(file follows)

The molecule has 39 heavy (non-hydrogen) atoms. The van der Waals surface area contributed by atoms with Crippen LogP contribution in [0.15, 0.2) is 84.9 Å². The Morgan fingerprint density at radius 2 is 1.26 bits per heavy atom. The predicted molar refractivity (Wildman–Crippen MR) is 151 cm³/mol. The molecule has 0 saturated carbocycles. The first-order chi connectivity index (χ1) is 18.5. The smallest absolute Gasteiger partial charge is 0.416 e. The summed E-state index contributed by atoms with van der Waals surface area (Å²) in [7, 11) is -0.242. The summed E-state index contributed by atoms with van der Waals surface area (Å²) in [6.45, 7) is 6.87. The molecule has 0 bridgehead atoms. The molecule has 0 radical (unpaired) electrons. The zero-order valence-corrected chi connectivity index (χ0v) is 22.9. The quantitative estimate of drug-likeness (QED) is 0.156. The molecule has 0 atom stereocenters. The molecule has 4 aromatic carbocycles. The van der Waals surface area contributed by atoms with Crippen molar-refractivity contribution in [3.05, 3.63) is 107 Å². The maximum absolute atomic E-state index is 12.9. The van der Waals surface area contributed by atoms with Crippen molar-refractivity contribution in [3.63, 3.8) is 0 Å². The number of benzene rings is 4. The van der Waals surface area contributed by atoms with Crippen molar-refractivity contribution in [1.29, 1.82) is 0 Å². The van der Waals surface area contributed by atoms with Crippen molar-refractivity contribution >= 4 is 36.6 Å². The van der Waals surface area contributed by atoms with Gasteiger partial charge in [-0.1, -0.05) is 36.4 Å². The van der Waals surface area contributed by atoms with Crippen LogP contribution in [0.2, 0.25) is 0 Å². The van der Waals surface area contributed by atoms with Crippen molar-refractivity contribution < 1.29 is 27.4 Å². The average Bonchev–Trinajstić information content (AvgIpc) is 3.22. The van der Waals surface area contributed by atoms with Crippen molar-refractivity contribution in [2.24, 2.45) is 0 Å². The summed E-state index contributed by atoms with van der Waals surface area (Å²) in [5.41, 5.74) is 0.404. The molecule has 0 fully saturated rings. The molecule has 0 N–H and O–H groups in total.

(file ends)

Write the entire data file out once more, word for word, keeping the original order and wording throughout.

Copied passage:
The molecule has 39 heavy (non-hydrogen) atoms. The van der Waals surface area contributed by atoms with Crippen LogP contribution in [0.15, 0.2) is 84.9 Å². The Morgan fingerprint density at radius 2 is 1.26 bits per heavy atom. The predicted molar refractivity (Wildman–Crippen MR) is 151 cm³/mol. The molecule has 0 saturated carbocycles. The first-order chi connectivity index (χ1) is 18.5. The smallest absolute Gasteiger partial charge is 0.416 e. The summed E-state index contributed by atoms with van der Waals surface area (Å²) in [7, 11) is -0.242. The summed E-state index contributed by atoms with van der Waals surface area (Å²) in [6.45, 7) is 6.87. The molecule has 0 bridgehead atoms. The molecule has 0 radical (unpaired) electrons. The zero-order valence-corrected chi connectivity index (χ0v) is 22.9. The quantitative estimate of drug-likeness (QED) is 0.156. The molecule has 0 atom stereocenters. The molecule has 4 aromatic carbocycles. The van der Waals surface area contributed by atoms with Crippen molar-refractivity contribution in [3.05, 3.63) is 107 Å². The maximum absolute atomic E-state index is 12.9. The van der Waals surface area contributed by atoms with Crippen molar-refractivity contribution in [3.63, 3.8) is 0 Å². The number of benzene rings is 4. The van der Waals surface area contributed by atoms with Crippen molar-refractivity contribution in [1.29, 1.82) is 0 Å². The van der Waals surface area contributed by atoms with Crippen molar-refractivity contribution >= 4 is 36.6 Å². The van der Waals surface area contributed by atoms with Gasteiger partial charge in [-0.1, -0.05) is 36.4 Å². The van der Waals surface area contributed by atoms with Crippen LogP contribution in [0.2, 0.25) is 0 Å². The van der Waals surface area contributed by atoms with Crippen molar-refractivity contribution < 1.29 is 27.4 Å². The average Bonchev–Trinajstić information content (AvgIpc) is 3.22. The van der Waals surface area contributed by atoms with Crippen molar-refractivity contribution in [2.24, 2.45) is 0 Å². The summed E-state index contributed by atoms with van der Waals surface area (Å²) in [5.41, 5.74) is 0.404. The molecule has 0 fully saturated rings. The molecule has 0 N–H and O–H groups in total.